Like most Fridays during the season, I'll be giving my prediction later this morning. It's a very special Super Bowl edition of it. One of the staples of the blog, The Final Word, has been pushed back to Saturday. Now, let's catch you up on the Ravens and the rest of the division in the Wake-up Call ...
RAVENS: On Wednesday, safety Ed Reed said he could "definitely" see himself playing for the Patriots. On Thursday, Reed clarified (or toned down, depending on your perspective) his comments. “Of course I want to stay in Baltimore,” Reed told The Boston Globe. “I was asked, would I play for Bill Belichick? Yes. What football players wouldn’t play for Coach Belichick? Will I be in New England? Most likely not. It’s just terrible that people get half the story. It’s even more bad when you hear the comments that they make towards you. But it comes with it, man.”
BENGALS: Not getting one pass thrown his way in the first half of the wild-card loss in Houston still irks wide receiver A.J. Green. "It’s tough in a big game and you're the go-to guy and you don’t get the ball in the first half; it's all frustrating," Green said, via the team's official website. "They had a game plan that had a matchup problem with (tight end) Jermaine (Gresham) and they felt like they could go to him. Things happen like that. All games aren't perfect. That's one thing we need to build on. We just need to capitalize. Not only getting me the ball, but just making some of the big plays."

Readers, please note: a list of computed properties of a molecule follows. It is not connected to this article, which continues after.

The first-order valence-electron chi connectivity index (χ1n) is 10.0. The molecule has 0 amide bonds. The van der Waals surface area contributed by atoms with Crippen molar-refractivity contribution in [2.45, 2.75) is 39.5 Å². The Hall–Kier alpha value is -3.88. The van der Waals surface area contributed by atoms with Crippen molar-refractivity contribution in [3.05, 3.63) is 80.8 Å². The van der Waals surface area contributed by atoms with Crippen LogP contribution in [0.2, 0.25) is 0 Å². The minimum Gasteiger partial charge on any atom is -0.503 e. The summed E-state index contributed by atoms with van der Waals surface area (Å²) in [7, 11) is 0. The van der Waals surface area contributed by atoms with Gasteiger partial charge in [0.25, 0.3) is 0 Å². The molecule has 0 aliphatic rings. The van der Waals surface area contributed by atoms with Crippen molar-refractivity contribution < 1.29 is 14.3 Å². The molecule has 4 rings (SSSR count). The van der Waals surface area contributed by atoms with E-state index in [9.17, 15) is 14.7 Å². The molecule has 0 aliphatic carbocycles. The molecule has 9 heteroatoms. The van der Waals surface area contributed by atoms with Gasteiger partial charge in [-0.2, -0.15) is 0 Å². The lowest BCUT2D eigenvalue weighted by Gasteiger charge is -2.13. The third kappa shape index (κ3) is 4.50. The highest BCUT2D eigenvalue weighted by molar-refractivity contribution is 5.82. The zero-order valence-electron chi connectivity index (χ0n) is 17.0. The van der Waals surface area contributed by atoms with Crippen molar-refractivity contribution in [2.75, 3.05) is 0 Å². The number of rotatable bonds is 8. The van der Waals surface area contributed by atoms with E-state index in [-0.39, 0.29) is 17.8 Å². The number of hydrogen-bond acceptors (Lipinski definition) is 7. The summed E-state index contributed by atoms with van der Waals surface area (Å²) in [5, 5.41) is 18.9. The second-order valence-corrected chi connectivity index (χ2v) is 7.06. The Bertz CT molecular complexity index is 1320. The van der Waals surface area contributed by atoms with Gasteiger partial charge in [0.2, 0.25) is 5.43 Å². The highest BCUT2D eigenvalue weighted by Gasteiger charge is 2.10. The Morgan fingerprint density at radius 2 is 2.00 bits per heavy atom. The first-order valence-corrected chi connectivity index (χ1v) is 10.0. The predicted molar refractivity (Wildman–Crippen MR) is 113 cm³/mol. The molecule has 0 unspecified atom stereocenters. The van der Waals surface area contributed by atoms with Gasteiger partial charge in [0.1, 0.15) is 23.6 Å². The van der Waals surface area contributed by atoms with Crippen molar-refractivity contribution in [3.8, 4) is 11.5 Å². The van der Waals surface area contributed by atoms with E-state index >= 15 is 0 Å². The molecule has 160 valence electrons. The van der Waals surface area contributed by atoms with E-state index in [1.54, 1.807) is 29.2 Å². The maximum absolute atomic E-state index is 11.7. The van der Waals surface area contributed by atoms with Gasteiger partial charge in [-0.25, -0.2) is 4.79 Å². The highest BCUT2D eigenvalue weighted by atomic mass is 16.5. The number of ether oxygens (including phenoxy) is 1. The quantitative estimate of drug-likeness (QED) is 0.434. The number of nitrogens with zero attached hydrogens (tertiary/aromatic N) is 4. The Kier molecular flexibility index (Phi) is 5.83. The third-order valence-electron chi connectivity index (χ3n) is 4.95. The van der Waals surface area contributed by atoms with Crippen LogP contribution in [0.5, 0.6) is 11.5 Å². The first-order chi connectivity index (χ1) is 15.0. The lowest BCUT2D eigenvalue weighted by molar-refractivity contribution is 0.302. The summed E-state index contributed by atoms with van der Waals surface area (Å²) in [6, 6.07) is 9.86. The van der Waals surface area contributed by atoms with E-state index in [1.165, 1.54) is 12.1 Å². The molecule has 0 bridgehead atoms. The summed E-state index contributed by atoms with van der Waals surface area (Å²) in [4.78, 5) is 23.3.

STEELERS: Backup quarterback Charlie Batch won the Byron "Whizzer" White Award, one of the highest honors that the players' union gives one of its players. It recognizes a player who is as dedicated off the field as he is on it. Batch has raised more than $1.2 million to help children in his hometown of Homestead, Pa. "I've never done this for awards," Batch told The Pittsburgh Post-Gazette. "You try to create better opportunities for kids, and to be rewarded for that is special. It's humbling."
BROWNS: Outside linebacker Scott Fujita believes too much is being made of the Browns' style of defense under new coordinator Ray Horton. "To me it's about trying to find a system that best suits the talent you have on the team," Fujita told The Plain Dealer. "If you have a general philosophy of being a 3-4, you can still toy around and do some kind of a hybrid, much like Arizona has done the last couple of years or Pittsburgh, where they keep a defensive lineman slanting and moving constantly." Fujita may not be playing for any defense next season. He is dealing with a potentially career-threatening neck injury.